Dear friends and readers,
I wanted to celebrate this ancient ritual day which the international socialist, labor and workers’ movement around the earth took as their commemorative day by linking in a blog I wrote here during the high point of the Occupy Wall Street era, when (it seemed) all over New York City there were parades, picnics, singing, speeches in honor of the day, and as a mode of strengthening ties among the 99% as the OWS movement so memorably called us all. But like Amazon (no longer a place you can go to to see what books are in print, available from all booksellers registering with this company), Google has so corrupted its engine I can no longer find my blogs by typing in strings of letters — or for that matter research any topic generally (all I get are the commercial sites Google hopes to make money from or are tied to Google to generate eyeballs). I’m sure I did write such a blog here.
This was discouraging, but I did find a blog I wrote on LiveJournal May 1, 2012. And I found this record of a full day’s schedule in NYC on May 2012. But I resolutely told myself there was a time I could not reach anyone at all beyond those in my house or a few friends I might see around May 1st.
So some signs of hope: Bernie Sanders declared his candidacy for the president of the United States. I’ve sent him a small donation, endorsed him, and shared one of the announcements. Even if he does not win (and in the New Yorker he was characterized as someone ineligible to run as the laws the US are set up to prevent anyone of integrity running), he will bring into the public conversation central issues and move Hillary Clinton (we may hope) to make promises and shape her agenda to a more humane decent one. From the mainstream online press, the CNN interview, and from Amy Goodman’s interview of Ralph Nader on this.
Today 6 of the police officers who together were responsible for the hideous death (screaming in an agony of pain as his spinal cord was severed) of Freddie Grey in Baltimore last week were indicted for homicide. Even if the later trial does not result in a conviction, this is significant. It’s apparent for a number of years now police have been trained to shoot first with impunity (not worry about the consequences to themselves). This is a moment to feel some hope for change from murdering black and minority people — and treating any poor or white people with disrespect. Read Ta Nehisi-Coates on where the plunder and invisible violence lies everywhere.
Mothers day for a portion of the thousands of women whose sons are dead from police killings:
Read about Valerie Bell’s son’s murder, November 25, 2006
A whole host of issues may be brought in to change: the mass incarceration of black men, the horrible conditions of our prisons for anyone in them, the draconian sentences which destroy lives. I saw the first article I’ve seen by a respected judge questioning the idea that apparently enough middle class white people believe and the priorities acting on such a judgement assume: that locking up for life or decades black people will directly decrease serious or trivial street crime: “The Silence of the Judges” by Jed Rakoff (NYRB, May 21, 2015).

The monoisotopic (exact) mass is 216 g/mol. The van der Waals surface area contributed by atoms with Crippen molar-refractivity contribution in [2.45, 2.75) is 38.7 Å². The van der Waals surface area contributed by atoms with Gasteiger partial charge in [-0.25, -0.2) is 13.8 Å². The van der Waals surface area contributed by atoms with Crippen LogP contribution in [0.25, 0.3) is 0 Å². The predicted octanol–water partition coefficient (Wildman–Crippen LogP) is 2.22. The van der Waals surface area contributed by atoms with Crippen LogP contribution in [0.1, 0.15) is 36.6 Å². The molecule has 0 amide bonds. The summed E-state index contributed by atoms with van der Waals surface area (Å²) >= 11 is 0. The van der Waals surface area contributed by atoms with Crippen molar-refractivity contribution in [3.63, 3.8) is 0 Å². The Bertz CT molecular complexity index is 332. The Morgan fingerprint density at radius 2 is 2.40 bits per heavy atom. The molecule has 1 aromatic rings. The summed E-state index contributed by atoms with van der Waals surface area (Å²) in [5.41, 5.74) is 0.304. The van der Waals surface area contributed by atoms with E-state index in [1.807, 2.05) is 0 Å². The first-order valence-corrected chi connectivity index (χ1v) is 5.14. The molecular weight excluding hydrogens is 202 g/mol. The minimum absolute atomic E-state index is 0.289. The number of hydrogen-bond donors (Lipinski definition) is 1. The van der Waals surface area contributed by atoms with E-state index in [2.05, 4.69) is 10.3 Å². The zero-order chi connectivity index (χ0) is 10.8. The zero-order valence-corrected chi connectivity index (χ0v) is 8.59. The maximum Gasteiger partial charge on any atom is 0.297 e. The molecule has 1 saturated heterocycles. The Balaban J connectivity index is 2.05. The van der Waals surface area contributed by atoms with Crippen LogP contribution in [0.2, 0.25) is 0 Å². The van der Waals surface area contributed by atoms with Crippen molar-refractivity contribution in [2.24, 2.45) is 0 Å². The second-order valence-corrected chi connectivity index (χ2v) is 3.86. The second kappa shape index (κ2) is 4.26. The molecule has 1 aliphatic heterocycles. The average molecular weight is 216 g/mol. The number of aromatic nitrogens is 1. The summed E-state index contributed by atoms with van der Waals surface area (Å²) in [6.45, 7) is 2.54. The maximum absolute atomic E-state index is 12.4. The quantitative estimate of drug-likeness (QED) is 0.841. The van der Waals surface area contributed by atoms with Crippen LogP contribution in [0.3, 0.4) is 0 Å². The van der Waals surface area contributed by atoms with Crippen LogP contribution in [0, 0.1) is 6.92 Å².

In a world wide bleak landscape, these developments are small and local, but they are signs that the huge percentage of people so suffering in the present economic and political climate can make their will felt through the legal and judicial and electoral systems of given countries. I’ve not mentioned (as I’ve not been writing anything about politics lately) how Syriza winning Greece is significant and the courage they have shown in their attempts to turn back the clock on the punitive austerity measures that the people now running the EU and World Bank are perpetrating.
Words matter of course. Here in the US the some few years ago now supreme court defined money as free speech (Citizens United) so the more money a group can give to a candidate or use in an election the more free speech they’ve exercised. Then this past year they defined discrimination as religious liberty (Hobby Lobby) so now in many localities in the US Republicans are passing laws on behalf of people’s right to discriminate. This past week the Republicans in Congress tried to pass a bill they can impose on DC to allow employers not to pay for women employees’ health insurance; on that principle they could fire her for private decisions with her doctor). We know the 8th amendment (bill of rights, anyone?) where the gov’t is forbidden to bankrupt individuals has been gutted; the 2nd perverted, the 1st and 4th nullified.
Muriel Rukeyser did not give up hope and in August 2012 I wrote a foremother poet blog about her, quoting some of her greatest poems, including the famous “I lived in the century of world wars” and from “Kathe Kollwitz.” To these I add another:
Waking this morning,
a violent woman in the violent day
Past the line of memory
along the long body of your life
in which move childhood, youth, your lifetime of touch,
eyes, lips, chest, belly, sex, legs, to the waves of the sheet.
I look past the little plant
on the city windowsill
to the tall towers bookshaped, crushed together in greed,
the river flashing flowing corroded,
the intricate harbor and the sea, the wars, the moon, the planets,
all who people space
in the sun visible invisible.
African violets in the light
breathing, in a breathing universe. I want strong peace,
the wild good.
I want to make my touch poems:
to find my morning, to find you entire
alive moving among the anti-touch people.
I say across the waves of the air to you:
today once more
I will try to be non-violent
one more day
this morning, waking the world away
in the violent day.